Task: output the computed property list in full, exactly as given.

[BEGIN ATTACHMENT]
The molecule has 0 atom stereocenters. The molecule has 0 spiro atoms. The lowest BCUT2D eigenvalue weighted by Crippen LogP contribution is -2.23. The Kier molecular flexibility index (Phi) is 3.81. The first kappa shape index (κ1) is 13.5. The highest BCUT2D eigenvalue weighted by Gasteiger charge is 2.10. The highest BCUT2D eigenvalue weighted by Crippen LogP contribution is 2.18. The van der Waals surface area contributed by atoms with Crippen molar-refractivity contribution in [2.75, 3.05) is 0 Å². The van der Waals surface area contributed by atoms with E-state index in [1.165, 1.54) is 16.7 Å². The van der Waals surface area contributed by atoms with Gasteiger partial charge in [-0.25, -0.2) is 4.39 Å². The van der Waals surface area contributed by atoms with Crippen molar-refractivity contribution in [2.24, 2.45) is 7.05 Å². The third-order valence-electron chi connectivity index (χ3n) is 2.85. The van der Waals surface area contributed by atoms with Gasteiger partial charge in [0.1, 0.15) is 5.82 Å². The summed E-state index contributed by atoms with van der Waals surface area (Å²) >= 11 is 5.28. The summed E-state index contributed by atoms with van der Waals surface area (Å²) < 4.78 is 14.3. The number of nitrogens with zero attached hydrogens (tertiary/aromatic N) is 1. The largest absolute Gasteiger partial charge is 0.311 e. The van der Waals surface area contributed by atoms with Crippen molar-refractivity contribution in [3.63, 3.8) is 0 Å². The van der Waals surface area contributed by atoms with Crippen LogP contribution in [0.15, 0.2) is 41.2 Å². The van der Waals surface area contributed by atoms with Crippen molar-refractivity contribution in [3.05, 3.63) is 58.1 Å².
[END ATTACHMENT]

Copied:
The molecule has 0 atom stereocenters. The molecule has 0 spiro atoms. The lowest BCUT2D eigenvalue weighted by Crippen LogP contribution is -2.23. The Kier molecular flexibility index (Phi) is 3.81. The first kappa shape index (κ1) is 13.5. The highest BCUT2D eigenvalue weighted by Gasteiger charge is 2.10. The highest BCUT2D eigenvalue weighted by Crippen LogP contribution is 2.18. The van der Waals surface area contributed by atoms with Crippen molar-refractivity contribution in [2.75, 3.05) is 0 Å². The van der Waals surface area contributed by atoms with E-state index in [1.165, 1.54) is 16.7 Å². The van der Waals surface area contributed by atoms with Gasteiger partial charge in [-0.25, -0.2) is 4.39 Å². The van der Waals surface area contributed by atoms with Crippen molar-refractivity contribution in [2.24, 2.45) is 7.05 Å². The third-order valence-electron chi connectivity index (χ3n) is 2.85. The van der Waals surface area contributed by atoms with Gasteiger partial charge in [0.1, 0.15) is 5.82 Å². The summed E-state index contributed by atoms with van der Waals surface area (Å²) >= 11 is 5.28. The summed E-state index contributed by atoms with van der Waals surface area (Å²) < 4.78 is 14.3. The number of nitrogens with zero attached hydrogens (tertiary/aromatic N) is 1. The largest absolute Gasteiger partial charge is 0.311 e. The van der Waals surface area contributed by atoms with Crippen molar-refractivity contribution in [3.63, 3.8) is 0 Å². The van der Waals surface area contributed by atoms with Crippen LogP contribution in [0.15, 0.2) is 41.2 Å². The van der Waals surface area contributed by atoms with Crippen molar-refractivity contribution in [3.05, 3.63) is 58.1 Å².